Fortunately there is another way to reverse President Obama’s transformation of America. Using the power of the purse, as our Founding Fathers intended, Congress can defund almost any government action with a simple majority in both houses and the president’s consent. Mandatory spending, which Congress cannot reach with the appropriations process, can be altered through a budgetary process known as reconciliation, which allows the Senate to act with 51 votes to achieve savings mandated in the budget.

Using appropriations and reconciliation, Congress can annul the Obama agenda by simply stanching the lifeblood of government power—money. Republicans could give Democrats a choice: Either allow the Senate an up-or-down vote on replacements for defunded programs, or let those programs cease to function. Having defunded ObamaCare and Dodd-Frank, Republicans could then offer their alternatives. If the Democrats filibuster those bills, they would be responsible for Congress’s failure to pass replacements. But even in that event, America would be better served repealing ObamaCare outright than allowing it to continue to constrain economic growth and infringe freedom in its current form.

Defunding the Obama agenda would give the Democratic minority a strong incentive to compromise. With determination and imagination, the Republican Senate can restore the same kind of bipartisanship that cut taxes in 1981, reformed the tax code in 1986, reformed welfare in 1997, and balanced the budget in 1998.

At the heart of the fight over limiting Senate debate is the broader question of limited government. During the 111th Congress, Democrats held a rare supermajority in the Senate, with their party totally committed to a massive expansion of government in American life. This allowed Mr. Obama to overcome a Senate filibuster and pass major legislative changes with no bipartisan support. Predictably, he went further than the country wanted to go, and voters have now demanded that the programs be repealed or replaced.

When a normal partisan balance exists in the Senate, the threat of a filibuster forces the majority to accommodate the concerns of the minority. It forces political agendas to be stripped out and extreme ideas to be moderated. The filibuster forces compromise and helps guarantee continuity of government policy. That means Americans generally don’t have to be political creatures, constantly agitating for the protection of our rights. We are free to focus on our daily lives without fear that every election will radically alter them.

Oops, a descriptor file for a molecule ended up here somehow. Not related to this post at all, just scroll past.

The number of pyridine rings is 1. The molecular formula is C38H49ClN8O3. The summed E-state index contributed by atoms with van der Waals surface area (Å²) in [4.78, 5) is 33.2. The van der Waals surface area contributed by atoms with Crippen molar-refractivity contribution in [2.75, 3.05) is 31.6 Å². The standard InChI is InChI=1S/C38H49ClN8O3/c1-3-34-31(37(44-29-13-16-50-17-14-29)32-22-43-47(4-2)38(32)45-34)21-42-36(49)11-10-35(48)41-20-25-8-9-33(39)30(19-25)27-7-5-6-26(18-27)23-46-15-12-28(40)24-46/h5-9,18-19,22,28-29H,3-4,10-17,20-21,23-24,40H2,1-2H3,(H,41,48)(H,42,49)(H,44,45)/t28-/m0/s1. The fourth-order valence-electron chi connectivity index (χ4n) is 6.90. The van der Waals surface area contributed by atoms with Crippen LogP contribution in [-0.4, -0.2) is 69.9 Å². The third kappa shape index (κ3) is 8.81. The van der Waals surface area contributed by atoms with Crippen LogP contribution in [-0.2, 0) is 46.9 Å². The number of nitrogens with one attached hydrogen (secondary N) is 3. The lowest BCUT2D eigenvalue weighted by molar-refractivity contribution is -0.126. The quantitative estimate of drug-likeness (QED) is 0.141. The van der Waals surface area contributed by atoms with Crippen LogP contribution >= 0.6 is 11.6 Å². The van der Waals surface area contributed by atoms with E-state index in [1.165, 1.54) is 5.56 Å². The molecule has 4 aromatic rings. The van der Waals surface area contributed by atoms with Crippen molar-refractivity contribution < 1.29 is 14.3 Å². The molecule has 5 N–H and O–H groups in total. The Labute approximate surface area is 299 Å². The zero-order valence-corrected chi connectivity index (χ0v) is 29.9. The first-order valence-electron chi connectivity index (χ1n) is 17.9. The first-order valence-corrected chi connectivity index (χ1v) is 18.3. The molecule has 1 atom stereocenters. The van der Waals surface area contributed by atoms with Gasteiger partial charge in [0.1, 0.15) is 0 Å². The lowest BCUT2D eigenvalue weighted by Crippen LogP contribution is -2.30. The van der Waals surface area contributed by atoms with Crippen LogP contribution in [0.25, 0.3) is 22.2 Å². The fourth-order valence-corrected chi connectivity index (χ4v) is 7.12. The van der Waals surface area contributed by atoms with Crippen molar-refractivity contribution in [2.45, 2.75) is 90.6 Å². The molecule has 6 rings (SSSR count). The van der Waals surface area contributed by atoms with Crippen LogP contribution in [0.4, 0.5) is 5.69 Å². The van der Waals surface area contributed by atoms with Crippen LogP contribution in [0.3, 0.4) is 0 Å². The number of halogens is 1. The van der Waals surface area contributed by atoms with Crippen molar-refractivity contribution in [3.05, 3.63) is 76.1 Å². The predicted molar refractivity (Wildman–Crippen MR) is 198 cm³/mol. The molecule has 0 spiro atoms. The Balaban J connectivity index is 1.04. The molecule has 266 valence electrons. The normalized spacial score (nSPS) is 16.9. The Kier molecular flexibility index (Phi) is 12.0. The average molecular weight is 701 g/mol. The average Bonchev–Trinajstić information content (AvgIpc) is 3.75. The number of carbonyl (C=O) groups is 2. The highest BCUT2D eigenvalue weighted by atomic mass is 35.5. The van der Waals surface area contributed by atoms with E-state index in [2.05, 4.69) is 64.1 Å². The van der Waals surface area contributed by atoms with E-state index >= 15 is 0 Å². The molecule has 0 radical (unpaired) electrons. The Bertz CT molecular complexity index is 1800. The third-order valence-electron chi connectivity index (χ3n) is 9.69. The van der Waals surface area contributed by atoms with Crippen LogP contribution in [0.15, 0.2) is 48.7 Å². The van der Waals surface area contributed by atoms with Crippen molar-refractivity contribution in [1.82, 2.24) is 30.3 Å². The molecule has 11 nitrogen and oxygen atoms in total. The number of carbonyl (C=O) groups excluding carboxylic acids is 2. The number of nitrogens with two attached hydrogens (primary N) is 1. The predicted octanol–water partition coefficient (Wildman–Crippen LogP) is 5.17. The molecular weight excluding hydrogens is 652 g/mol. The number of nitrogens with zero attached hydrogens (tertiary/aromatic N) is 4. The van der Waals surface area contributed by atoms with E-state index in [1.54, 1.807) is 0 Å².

The courts have been little help, as they have allowed many of our constitutional protections to be stripped away. In the 1930s they rewrote the Constitution’s Commerce Clause to justify almost any government action. In this decade the Roberts Court failed to protect individual health-care rights.

The Senate, with its diddling, dawdling and debating, is one of the last, best sentries at the gate to protect our freedom. In failing to bend reflexively to the whims of the majority for 228 years, the upper chamber has generally performed as the Founding Fathers hoped. If the goal were only to repeal ObamaCare, Dodd-Frank and other parts of the Obama agenda, it would certainly be easier to follow the Byrd-Reid precedent. But limited government is inseparable from unlimited Senate debate.

Republicans, in following the Democrats’ lead, would sweep away one of the last real protections of the rights of the American people. Institutional continuity and governmental stability would be weakened, and the ancient structure that has shielded our freedom and prosperity for centuries eroded. Radical lurches rather than gradual change would become the rule in politics and then all else—precisely what the Senate was designed to block.

Changing America, for good or evil, should be difficult. It should require skill and persistence and a willingness to take your case for change to the people. If Republicans are willing and able to do the hard work of governing within the constraints prescribed by the Founders, the Obama agenda can be overturned—while preserving important institutional safeguards like the Senate filibuster.

Mr. Gramm, a former chairman of the Senate Banking Committee, is a visiting scholar at the American Enterprise Institute. Mr. Solon is a partner of US Policy Metrics.